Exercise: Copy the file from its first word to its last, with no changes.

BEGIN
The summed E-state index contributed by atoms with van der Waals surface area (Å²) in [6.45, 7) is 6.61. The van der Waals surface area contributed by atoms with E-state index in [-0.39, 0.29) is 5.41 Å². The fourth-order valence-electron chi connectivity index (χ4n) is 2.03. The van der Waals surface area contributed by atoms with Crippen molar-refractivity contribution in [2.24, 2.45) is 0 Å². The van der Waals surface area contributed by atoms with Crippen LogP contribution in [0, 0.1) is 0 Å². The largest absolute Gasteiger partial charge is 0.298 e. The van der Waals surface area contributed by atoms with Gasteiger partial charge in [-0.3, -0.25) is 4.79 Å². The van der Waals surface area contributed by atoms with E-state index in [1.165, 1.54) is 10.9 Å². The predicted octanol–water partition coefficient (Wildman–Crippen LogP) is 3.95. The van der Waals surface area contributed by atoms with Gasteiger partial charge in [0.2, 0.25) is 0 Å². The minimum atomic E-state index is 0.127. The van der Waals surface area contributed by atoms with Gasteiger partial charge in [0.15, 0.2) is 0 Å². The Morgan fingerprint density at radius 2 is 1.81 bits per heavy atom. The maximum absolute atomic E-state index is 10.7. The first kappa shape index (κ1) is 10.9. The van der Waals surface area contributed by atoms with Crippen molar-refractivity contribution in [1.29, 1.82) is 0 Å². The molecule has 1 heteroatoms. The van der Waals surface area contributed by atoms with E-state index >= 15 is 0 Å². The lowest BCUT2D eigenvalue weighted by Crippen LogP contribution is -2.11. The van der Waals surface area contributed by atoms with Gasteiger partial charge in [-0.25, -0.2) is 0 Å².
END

The summed E-state index contributed by atoms with van der Waals surface area (Å²) in [6.45, 7) is 6.61. The van der Waals surface area contributed by atoms with E-state index in [-0.39, 0.29) is 5.41 Å². The fourth-order valence-electron chi connectivity index (χ4n) is 2.03. The van der Waals surface area contributed by atoms with Crippen molar-refractivity contribution in [2.24, 2.45) is 0 Å². The van der Waals surface area contributed by atoms with Crippen LogP contribution in [0, 0.1) is 0 Å². The largest absolute Gasteiger partial charge is 0.298 e. The van der Waals surface area contributed by atoms with Gasteiger partial charge in [-0.3, -0.25) is 4.79 Å². The van der Waals surface area contributed by atoms with E-state index in [1.165, 1.54) is 10.9 Å². The predicted octanol–water partition coefficient (Wildman–Crippen LogP) is 3.95. The van der Waals surface area contributed by atoms with Gasteiger partial charge in [0.2, 0.25) is 0 Å². The minimum atomic E-state index is 0.127. The van der Waals surface area contributed by atoms with Gasteiger partial charge in [0.15, 0.2) is 0 Å². The Morgan fingerprint density at radius 2 is 1.81 bits per heavy atom. The maximum absolute atomic E-state index is 10.7. The first kappa shape index (κ1) is 10.9. The van der Waals surface area contributed by atoms with Crippen molar-refractivity contribution in [1.29, 1.82) is 0 Å². The molecule has 1 heteroatoms. The van der Waals surface area contributed by atoms with E-state index >= 15 is 0 Å². The lowest BCUT2D eigenvalue weighted by Crippen LogP contribution is -2.11. The van der Waals surface area contributed by atoms with Gasteiger partial charge in [-0.25, -0.2) is 0 Å².